Independent Media Centre Ireland

M3 Will Kill Navan Rail Link; Lismullin Can Still be Saved - Campaigners

category international | environment | press release author Monday January 07, 2008 00:09author by Brian Guckian & Tadhg Crowley

It is highly unlikely that the proposed Navan rail link can be economically viable if the M3 motorway is completed in its present tolled and over-specified format, the promoters of the Meath MASTER Plan have warned.


For Release 7/1/2008

Transport researcher Brian Guckian and environmental campaigner Tadhg Crowley have said that the forthcoming economic downturn made future capital funding for any rail link additional to the M3 extremely doubtful, especially as a railway would also take lucrative toll revenue from the motorway.

Mr. Guckian pointed to a study he completed in 2005 that showed the M3 in its current form would also generate total costs, conservatively estimated, of at least 5.6 billion over 30 years due to its CO2 emissions, increased fuel dependency and tolling arrangements.

Mr. Crowley and Mr. Guckian added that the National Monument at Lismullin Co. Meath, which is now under threat from the M3 motorway works, can still be preserved and reconstructed using mechanisms provided for in the MASTER Plan, and that there were sufficient remaining structures and archaeological data on hand to facilitate this work. It would then be protected, along with other important sites in the area, via designation of the region as a UNESCO World Heritage site called the Meath World Heritage Park.

The MASTER Plan - standing for Model Archaeological and Sustainable Economic Region - is an advanced development plan that solves the current issues around the controversial M3 motorway without any re-routing, preserves the Tara Landscape as a cultural resource, and provides a high-quality rail link serving the population centres of Ashbourne, Dunshaughlin, Navan and Kells.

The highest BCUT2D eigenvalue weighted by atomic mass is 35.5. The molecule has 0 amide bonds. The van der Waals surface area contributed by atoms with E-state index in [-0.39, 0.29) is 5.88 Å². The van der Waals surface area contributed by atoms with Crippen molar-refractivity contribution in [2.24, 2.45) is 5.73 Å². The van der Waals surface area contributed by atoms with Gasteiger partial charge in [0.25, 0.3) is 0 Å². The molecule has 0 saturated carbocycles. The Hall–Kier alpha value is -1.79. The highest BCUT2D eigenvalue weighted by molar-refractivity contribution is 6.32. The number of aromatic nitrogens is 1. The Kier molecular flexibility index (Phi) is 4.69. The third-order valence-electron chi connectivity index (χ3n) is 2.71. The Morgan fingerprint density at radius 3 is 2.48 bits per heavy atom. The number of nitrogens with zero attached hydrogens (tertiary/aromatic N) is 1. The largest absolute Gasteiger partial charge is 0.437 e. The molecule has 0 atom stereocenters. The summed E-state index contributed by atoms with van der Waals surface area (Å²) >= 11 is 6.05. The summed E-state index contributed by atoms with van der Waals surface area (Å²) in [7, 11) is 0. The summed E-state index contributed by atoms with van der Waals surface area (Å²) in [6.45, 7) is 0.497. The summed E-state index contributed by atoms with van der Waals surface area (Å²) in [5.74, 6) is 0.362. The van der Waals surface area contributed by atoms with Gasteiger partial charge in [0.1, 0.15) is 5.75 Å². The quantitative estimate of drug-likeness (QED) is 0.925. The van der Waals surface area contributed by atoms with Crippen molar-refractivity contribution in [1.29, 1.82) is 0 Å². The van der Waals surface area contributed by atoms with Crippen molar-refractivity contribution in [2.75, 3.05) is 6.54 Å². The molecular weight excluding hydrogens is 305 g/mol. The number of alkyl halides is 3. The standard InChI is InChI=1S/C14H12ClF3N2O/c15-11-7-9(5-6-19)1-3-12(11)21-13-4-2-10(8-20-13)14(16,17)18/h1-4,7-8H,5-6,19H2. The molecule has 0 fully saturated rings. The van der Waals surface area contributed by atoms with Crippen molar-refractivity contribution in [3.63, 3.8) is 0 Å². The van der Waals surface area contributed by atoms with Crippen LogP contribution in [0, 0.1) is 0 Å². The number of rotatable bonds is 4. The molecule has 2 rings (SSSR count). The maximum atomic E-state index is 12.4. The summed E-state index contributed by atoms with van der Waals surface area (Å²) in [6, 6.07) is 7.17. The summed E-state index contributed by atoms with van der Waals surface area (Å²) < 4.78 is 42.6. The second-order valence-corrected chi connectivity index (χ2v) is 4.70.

A further element of the Plan is conversion of the northern "footprint" of the M3 beyond Dunshaughlin to the "2+1" road format and the replacement of the section through the Tara-Skryne Valley with 2+1 on the existing N3 primary road. The modifications would be made possible by dramatically reduced traffic volumes brought about by the complementary rail and coach services which would operate at high-frequency and capacity.

These aspects of the plan would save 350m in costs that would then be used to buy out the project's toll scheme and permit rapid re-construction of the nearby rail link, which has been delayed indefinitely due to competition from the double-tolled motorway.

Mr. Guckian and Mr. Crowley said that they were satisfied that they had submitted a creative, responsible and extremely cost-effective plan to government, and welcomed broad support for the framework to date. "Sustainable development brings with it very significant economic savings and benefits, and we believe we have offered an excellent choice on this issue to those in power; one that represents effective, "joined-up" thinking. The works in the Tara-Skryne Valley can be halted immediately and our proposals implemented; it is simply a matter of collective will on the part of the Cabinet", they said.

The Plan has been circulated to the Taoiseach and to several Ministers including those with responsibility for Transport; Environment; Energy & Communications; and Arts, Sport & Tourism. It is also with Meath County Council and has been available to the public since its launch in September. A detailed Implementation Roadmap for the Plan was circulated to government departments prior to Christmas.



Brian Guckian 087 9140105

Tadhg Crowley

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